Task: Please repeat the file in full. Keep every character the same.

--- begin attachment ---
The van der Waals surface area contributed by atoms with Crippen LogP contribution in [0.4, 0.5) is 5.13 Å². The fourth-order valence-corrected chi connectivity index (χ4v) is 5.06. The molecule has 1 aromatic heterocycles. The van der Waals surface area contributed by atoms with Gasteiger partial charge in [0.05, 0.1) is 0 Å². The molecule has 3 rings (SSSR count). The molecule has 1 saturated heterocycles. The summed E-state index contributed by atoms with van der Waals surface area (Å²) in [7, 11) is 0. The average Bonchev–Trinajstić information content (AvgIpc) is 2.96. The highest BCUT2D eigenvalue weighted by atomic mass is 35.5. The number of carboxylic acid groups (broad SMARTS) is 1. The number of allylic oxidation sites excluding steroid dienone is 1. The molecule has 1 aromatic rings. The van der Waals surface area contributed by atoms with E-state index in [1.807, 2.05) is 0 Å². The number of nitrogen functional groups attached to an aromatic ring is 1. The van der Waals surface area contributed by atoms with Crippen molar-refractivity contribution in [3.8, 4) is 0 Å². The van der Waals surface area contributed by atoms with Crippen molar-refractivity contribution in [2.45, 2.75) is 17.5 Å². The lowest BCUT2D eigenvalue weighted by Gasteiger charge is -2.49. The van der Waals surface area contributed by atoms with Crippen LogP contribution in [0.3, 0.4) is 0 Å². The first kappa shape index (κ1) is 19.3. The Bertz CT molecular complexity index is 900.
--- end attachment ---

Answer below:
The van der Waals surface area contributed by atoms with Crippen LogP contribution in [0.4, 0.5) is 5.13 Å². The fourth-order valence-corrected chi connectivity index (χ4v) is 5.06. The molecule has 1 aromatic heterocycles. The van der Waals surface area contributed by atoms with Gasteiger partial charge in [0.05, 0.1) is 0 Å². The molecule has 3 rings (SSSR count). The molecule has 1 saturated heterocycles. The summed E-state index contributed by atoms with van der Waals surface area (Å²) in [7, 11) is 0. The average Bonchev–Trinajstić information content (AvgIpc) is 2.96. The highest BCUT2D eigenvalue weighted by atomic mass is 35.5. The number of carboxylic acid groups (broad SMARTS) is 1. The number of allylic oxidation sites excluding steroid dienone is 1. The molecule has 1 aromatic rings. The van der Waals surface area contributed by atoms with E-state index in [1.807, 2.05) is 0 Å². The number of nitrogen functional groups attached to an aromatic ring is 1. The van der Waals surface area contributed by atoms with Crippen molar-refractivity contribution in [3.8, 4) is 0 Å². The van der Waals surface area contributed by atoms with Crippen molar-refractivity contribution in [2.45, 2.75) is 17.5 Å². The lowest BCUT2D eigenvalue weighted by Gasteiger charge is -2.49. The van der Waals surface area contributed by atoms with Crippen LogP contribution in [0.3, 0.4) is 0 Å². The first kappa shape index (κ1) is 19.3. The Bertz CT molecular complexity index is 900.